In the discussion found in this forum topic on Oxford quotes, a side topic was raised about the positioning of commas and periods relative to quotation marks. I'm starting a new thread here for those interested in discussing this topic.
The practice of placing a comma or period inside of quotation marks is often called a "typesetters' quotation mark," or "typesetters' quote." Note that in the preceding sentence, I placed both the comma and the period before the closing quotation mark...
..."typesetters' quotation mark,"
In American English (that is, English as used in the United States, and to some extent, Canada), the typesetters' quote has become entrenched as a general rule that is rarely broken. British English, however, is more flexible regarding the positioning of the quotation mark. Most British English students are taught that the decision should be based on the logic of the sentence rather than on some arbitrary rule. Thus, the British practice is often referred to as "logical quotation marks," or "logical quotes." As you might guess by my usage, I'm a user of American English, so I tend to follow the typesetters' quote rule.
The practice of where to place a comma or period relative to a quotation mark is rooted in the traditions of typesetting with movable metal type. In the early years of movable metal type presses, the small "sorts" used to make commas and periods were among the most problematic. These thin pieces of metal could easily become dislodged in the forme (the assembled arrangement of metal type from which a page was printed). Printers discovered through trial and error that commas and periods could be more reliably printed if they were routinely placed inside of quotation marks.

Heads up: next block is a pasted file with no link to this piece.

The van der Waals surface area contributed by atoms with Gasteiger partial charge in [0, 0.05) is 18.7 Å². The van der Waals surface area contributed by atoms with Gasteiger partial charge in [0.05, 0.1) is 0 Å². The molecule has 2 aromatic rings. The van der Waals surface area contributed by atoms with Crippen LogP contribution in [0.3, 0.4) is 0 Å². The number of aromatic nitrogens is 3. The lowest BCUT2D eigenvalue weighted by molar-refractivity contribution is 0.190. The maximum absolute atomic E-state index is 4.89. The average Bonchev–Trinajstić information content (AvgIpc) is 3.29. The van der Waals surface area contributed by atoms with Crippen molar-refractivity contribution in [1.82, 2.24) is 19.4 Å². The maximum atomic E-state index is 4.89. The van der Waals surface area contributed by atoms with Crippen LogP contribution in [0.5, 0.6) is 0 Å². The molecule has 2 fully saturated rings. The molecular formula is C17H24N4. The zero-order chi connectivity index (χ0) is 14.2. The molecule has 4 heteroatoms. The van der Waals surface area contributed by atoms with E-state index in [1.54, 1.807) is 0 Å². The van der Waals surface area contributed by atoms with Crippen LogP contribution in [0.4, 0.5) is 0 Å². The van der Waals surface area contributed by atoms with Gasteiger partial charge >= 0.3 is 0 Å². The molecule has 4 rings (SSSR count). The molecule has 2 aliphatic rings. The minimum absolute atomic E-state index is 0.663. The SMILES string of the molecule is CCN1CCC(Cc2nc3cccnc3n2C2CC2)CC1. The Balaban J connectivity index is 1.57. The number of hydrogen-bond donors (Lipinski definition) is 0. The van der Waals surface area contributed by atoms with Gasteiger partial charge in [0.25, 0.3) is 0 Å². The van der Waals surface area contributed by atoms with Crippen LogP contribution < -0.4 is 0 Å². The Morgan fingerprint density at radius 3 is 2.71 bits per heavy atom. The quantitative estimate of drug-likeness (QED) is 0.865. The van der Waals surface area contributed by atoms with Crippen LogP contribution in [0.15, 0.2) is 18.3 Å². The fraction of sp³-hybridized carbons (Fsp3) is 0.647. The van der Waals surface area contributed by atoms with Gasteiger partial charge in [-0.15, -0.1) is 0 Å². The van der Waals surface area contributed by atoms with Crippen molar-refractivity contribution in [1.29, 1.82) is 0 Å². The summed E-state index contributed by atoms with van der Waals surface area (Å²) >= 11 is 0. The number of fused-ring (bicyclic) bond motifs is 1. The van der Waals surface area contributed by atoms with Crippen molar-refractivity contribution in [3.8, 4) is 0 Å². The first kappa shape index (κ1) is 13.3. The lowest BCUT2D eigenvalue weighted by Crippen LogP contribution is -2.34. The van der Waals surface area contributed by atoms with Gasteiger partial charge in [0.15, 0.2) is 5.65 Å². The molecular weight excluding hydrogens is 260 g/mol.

Advances in typesetting technology would eventually make the typesetters' quote rule unnecessary. In the late 19th century, British scholars began arguing for the more logical use of quotation marks. In particular, H.W. Fowler argued in The King's English that it is...
"...a question whether the printer's love for the old ways that seem to him so neat, or the writer's and reader's desire to be understood and to understand fully, is to prevail."
(From H.W. Fowler, The King's English, Chapter 4.)
For over a century, the later has prevailed in British English. Unless the logic of the sentence is improved by placing the comma or period inside of a quotation mark, British writers tend to leave them outside of a quotation mark. From this "logical quote" perspective, most of the time the punctuation is logically associated with the sentence that contains the quote, and not the quote itself.
American English users, perhaps because of a not-so-subtle desire to maintain a distance from the "King's English," have pretty much kept the typesetters' quote rule intact. Most American English students today are taught that punctuation marks go inside of quote marks. "Period."
Which usage do MacHeisters prefer: the "typesetters' quote" rule still embraced by American English users, or the "logical quote" rule followed by British English users?
"To be educated is to become more human."
- J. Lawrence Walkup